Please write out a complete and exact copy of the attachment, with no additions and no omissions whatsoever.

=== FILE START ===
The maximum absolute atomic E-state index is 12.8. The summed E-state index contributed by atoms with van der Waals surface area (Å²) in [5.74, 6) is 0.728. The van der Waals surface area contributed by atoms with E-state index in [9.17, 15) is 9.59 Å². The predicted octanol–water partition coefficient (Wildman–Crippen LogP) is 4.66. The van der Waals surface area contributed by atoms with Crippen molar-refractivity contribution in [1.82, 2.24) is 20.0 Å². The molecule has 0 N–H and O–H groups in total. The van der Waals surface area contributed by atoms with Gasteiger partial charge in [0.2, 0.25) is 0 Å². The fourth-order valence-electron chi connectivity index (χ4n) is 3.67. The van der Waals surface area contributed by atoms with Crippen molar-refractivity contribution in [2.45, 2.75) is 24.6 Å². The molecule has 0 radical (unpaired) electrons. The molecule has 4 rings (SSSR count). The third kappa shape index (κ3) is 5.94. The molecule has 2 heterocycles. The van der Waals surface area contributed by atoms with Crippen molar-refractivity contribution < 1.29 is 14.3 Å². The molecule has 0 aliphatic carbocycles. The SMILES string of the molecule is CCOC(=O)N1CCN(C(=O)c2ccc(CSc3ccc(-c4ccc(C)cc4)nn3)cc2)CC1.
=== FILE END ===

The maximum absolute atomic E-state index is 12.8. The summed E-state index contributed by atoms with van der Waals surface area (Å²) in [5.74, 6) is 0.728. The van der Waals surface area contributed by atoms with E-state index in [9.17, 15) is 9.59 Å². The predicted octanol–water partition coefficient (Wildman–Crippen LogP) is 4.66. The van der Waals surface area contributed by atoms with Crippen molar-refractivity contribution in [1.82, 2.24) is 20.0 Å². The molecule has 0 N–H and O–H groups in total. The van der Waals surface area contributed by atoms with Gasteiger partial charge in [0.2, 0.25) is 0 Å². The fourth-order valence-electron chi connectivity index (χ4n) is 3.67. The van der Waals surface area contributed by atoms with Crippen molar-refractivity contribution in [2.45, 2.75) is 24.6 Å². The molecule has 0 radical (unpaired) electrons. The molecule has 4 rings (SSSR count). The third kappa shape index (κ3) is 5.94. The molecule has 2 heterocycles. The van der Waals surface area contributed by atoms with Crippen molar-refractivity contribution < 1.29 is 14.3 Å². The molecule has 0 aliphatic carbocycles. The SMILES string of the molecule is CCOC(=O)N1CCN(C(=O)c2ccc(CSc3ccc(-c4ccc(C)cc4)nn3)cc2)CC1.